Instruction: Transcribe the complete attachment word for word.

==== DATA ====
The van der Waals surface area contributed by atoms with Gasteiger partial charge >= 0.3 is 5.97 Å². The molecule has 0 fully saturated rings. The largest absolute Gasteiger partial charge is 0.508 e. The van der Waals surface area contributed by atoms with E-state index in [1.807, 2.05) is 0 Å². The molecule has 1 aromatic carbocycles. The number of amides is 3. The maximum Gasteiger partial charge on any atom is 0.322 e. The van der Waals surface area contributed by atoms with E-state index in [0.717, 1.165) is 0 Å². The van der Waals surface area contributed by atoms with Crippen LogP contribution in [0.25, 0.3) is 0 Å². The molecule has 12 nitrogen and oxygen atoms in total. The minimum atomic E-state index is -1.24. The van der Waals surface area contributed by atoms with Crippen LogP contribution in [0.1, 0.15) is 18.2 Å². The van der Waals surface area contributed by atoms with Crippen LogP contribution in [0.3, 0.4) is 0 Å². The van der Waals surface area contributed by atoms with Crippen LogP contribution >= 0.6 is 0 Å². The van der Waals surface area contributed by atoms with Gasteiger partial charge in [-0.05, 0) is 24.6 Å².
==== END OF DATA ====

The van der Waals surface area contributed by atoms with Gasteiger partial charge >= 0.3 is 5.97 Å². The molecule has 0 fully saturated rings. The largest absolute Gasteiger partial charge is 0.508 e. The van der Waals surface area contributed by atoms with E-state index in [1.807, 2.05) is 0 Å². The molecule has 1 aromatic carbocycles. The number of amides is 3. The maximum Gasteiger partial charge on any atom is 0.322 e. The van der Waals surface area contributed by atoms with E-state index in [0.717, 1.165) is 0 Å². The van der Waals surface area contributed by atoms with Crippen LogP contribution in [0.25, 0.3) is 0 Å². The molecule has 12 nitrogen and oxygen atoms in total. The minimum atomic E-state index is -1.24. The van der Waals surface area contributed by atoms with Crippen LogP contribution in [0.1, 0.15) is 18.2 Å². The van der Waals surface area contributed by atoms with Crippen LogP contribution in [0.3, 0.4) is 0 Å². The van der Waals surface area contributed by atoms with Crippen LogP contribution >= 0.6 is 0 Å². The van der Waals surface area contributed by atoms with Gasteiger partial charge in [-0.05, 0) is 24.6 Å².